If she was living on her own, getting a single person discount and hasn't declared that single person discount entitlement has ended then that would be a breach of legislation and can be subject to a penalty (potentially further legal action for discount fraud but that's highly unlikely in this sort of case) if not reported within 21 days. Once the council have that information then they can make the determination off their own back as to what discounts/exemptions then apply.

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Thanks to honeybee's advice I rang her council today and let them know. She'll get a refund as we paid her CT in full for the year in April and her property will, as you say, be exempt for as long as it remains unoccupied. I am mightily relieved I don't have to rush to clear it out, I was worried I'd need to empty it not to be charged more and was looking to buy a bit of time as I don't live close. All in all I'm pleasantly surprised her house is not now classed as a second home.

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That's great news, hightail and the refund is a bonus. :) Thank you for letting us know.

 

With my mother, once it was known she was staying in the care home, the council asked for a letter from the home to confirm, which they were happy to do.

 

I wouldn't rush to clear the house, you have enough on your plate. We used to stay in my mother's house when we went to visit, it made a useful base.

 

I'll change your thread title so it helps other people to know the outcome, but please keep posting if you have other questions.

 

HB

Edited by honeybee13

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I wouldn't rush to clear the house

 

However, it would be a good idea to place any valuables & sentimental items in secure storage.

 

It would also be a good idea to get gas/electricity switched to a zero standing charge tariff to reduce any unnecessary expenditure.


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Good points, Mr P. And consider cutting off the phone line.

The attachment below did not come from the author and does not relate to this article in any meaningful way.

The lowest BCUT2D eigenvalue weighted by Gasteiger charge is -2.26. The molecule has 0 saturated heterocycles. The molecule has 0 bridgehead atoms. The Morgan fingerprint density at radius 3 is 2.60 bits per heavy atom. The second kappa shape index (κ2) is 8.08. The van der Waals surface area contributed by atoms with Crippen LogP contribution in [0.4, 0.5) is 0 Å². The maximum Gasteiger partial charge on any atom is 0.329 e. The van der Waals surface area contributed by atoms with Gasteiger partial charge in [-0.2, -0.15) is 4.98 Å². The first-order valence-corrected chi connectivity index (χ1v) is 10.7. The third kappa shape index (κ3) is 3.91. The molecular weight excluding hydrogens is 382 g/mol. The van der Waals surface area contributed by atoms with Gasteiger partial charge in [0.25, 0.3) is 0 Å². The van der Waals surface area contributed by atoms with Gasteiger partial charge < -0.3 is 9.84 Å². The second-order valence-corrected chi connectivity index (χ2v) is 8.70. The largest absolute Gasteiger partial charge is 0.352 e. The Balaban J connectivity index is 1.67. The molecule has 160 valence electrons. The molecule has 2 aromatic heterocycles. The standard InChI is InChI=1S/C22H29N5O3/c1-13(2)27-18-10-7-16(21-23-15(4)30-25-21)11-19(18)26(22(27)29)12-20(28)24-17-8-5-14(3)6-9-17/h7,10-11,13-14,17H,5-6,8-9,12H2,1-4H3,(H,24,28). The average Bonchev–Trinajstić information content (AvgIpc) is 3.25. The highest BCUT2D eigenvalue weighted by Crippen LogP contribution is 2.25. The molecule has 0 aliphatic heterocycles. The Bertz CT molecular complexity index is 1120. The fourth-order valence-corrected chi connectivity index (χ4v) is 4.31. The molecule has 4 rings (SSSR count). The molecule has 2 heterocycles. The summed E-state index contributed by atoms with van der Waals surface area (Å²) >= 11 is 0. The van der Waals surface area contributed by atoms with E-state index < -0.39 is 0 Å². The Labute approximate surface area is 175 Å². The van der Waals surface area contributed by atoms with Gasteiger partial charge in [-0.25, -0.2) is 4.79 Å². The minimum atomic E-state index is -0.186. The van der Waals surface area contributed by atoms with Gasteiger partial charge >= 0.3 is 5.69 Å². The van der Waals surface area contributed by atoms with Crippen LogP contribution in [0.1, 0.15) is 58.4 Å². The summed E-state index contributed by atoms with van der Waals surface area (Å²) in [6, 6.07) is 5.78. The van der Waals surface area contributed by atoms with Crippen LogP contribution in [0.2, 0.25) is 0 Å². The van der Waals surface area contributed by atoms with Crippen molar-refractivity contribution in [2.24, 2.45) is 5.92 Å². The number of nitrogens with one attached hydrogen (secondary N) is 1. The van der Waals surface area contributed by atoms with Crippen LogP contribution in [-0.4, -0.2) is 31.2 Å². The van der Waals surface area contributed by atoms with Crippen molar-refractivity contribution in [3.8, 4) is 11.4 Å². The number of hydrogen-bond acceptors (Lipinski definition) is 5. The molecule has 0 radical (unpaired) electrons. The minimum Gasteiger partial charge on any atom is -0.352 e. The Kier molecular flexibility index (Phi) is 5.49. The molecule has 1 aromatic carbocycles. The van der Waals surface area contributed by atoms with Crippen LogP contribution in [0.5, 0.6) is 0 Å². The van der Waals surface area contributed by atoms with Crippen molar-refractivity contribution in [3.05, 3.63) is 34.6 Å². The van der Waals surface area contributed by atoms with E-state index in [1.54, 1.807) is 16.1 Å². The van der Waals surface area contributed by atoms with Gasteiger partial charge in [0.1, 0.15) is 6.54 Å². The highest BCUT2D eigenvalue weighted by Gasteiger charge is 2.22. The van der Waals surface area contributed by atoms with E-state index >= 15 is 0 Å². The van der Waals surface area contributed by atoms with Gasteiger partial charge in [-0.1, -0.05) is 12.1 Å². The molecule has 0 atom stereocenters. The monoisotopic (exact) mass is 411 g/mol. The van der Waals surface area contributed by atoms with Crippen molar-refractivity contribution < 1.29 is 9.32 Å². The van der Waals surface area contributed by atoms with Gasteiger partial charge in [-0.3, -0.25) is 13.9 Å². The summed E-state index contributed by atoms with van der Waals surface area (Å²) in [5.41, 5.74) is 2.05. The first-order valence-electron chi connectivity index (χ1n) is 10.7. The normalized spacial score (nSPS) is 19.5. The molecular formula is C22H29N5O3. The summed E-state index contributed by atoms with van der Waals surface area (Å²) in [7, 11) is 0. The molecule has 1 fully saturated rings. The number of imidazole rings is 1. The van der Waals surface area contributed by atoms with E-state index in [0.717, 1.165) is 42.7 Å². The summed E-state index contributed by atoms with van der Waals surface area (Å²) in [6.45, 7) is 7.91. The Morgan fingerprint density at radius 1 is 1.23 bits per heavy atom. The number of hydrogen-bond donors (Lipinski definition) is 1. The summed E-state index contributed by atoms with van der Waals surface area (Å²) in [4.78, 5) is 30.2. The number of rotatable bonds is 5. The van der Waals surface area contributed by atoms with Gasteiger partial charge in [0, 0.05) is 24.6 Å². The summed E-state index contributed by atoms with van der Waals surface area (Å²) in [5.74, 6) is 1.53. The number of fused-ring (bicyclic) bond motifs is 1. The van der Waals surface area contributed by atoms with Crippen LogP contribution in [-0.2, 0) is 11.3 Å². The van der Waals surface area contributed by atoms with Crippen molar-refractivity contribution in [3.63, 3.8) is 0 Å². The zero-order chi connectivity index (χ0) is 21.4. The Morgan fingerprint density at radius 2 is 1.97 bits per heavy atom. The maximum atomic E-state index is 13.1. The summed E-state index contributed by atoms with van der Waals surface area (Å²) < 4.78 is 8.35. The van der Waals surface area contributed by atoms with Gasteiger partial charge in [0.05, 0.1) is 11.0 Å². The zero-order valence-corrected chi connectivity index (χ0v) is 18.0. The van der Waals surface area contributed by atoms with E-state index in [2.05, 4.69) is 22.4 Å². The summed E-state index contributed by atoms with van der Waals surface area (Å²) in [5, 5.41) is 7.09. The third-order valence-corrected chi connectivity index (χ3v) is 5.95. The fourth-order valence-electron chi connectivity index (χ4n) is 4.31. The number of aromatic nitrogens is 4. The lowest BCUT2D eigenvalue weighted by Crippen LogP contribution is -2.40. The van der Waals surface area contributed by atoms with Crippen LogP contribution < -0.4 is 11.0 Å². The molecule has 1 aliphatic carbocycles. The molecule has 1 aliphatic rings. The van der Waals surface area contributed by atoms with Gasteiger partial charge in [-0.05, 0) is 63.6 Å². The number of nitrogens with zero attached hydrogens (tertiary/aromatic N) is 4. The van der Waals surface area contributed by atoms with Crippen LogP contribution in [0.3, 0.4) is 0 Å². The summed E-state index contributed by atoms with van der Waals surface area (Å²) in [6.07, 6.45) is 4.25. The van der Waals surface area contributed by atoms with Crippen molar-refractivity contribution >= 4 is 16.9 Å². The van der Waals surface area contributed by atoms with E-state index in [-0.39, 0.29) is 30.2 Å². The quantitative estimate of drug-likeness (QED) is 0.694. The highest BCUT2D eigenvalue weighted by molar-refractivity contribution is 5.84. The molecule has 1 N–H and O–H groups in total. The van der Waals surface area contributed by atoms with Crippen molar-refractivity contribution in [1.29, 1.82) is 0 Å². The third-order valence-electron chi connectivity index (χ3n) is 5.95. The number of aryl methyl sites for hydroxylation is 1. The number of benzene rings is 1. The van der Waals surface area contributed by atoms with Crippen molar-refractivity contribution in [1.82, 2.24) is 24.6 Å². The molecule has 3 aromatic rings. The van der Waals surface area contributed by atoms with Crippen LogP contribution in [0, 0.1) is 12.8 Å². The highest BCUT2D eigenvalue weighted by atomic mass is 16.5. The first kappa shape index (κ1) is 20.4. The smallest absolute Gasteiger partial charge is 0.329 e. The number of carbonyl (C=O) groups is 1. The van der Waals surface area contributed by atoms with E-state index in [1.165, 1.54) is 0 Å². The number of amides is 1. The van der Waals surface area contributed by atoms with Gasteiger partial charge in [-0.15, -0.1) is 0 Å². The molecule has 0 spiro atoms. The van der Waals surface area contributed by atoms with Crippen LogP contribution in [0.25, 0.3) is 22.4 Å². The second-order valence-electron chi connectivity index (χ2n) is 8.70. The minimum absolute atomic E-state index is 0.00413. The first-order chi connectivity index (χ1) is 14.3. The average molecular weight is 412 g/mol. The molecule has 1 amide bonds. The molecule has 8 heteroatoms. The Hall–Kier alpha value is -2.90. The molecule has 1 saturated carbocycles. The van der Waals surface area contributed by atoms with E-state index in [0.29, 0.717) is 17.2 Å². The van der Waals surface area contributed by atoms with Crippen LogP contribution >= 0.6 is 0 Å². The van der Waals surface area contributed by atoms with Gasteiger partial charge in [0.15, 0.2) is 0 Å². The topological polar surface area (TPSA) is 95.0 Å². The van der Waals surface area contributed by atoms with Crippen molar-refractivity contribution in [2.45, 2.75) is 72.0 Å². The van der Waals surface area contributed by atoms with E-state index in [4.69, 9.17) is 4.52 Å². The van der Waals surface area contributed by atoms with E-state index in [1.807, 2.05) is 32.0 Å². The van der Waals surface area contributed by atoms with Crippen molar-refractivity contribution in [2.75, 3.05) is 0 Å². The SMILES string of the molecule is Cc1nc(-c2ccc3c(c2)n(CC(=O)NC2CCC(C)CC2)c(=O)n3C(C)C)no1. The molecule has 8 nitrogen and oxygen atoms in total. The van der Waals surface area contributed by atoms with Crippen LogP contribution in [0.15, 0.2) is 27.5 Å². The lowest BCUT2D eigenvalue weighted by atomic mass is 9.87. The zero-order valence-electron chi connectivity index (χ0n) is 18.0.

HB


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Thanks for all these thoughts. I spent two days 'tidying' and cleaning including making sure there was nothing of value left in the house. This mainly meant things like passports, in her case every one she ever had from the 1950s to the present day! Not obviously valuable as such to us but of use to the less than honest. My poor daughter spent hours at the shredder - everything with her bank details including every single cheque stub from every single cheque book used over decades went that way and anything which might be used for an identity theft was dealt with appropriately.

 

I'm very lucky that there are neighbours on either side who have done more than their share of looking after my aunt for years and will continue to twitch the net curtains for me. They each have a key to the new locks on front and back which I had changed within hours of her leaving the property. Over the past couple of years I'll bet there were keys given to or taken by any number of people - all with good and honest reason.

 

One real find was a pack of three timers in Argos with very useful presets. They can very easily be set in 'random' mode which makes lamps switch on for between 9 and 31 minutes at random times between 8pm and 8am. This will quite closely mimic the actions of an elderly person with dementia and the neighbours have confirmed they are working well. I set one in the lounge as you would an ordinary timer to come on between 6pm and 8pm and the other two in the lounge and the bedroom on random.

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That sounds like a productive day, hightail and well done to your daughter for pitching in. :)

 

Lamps on timers sound a great idea, it's what we did and having good neighbours is also a plus.

 

HB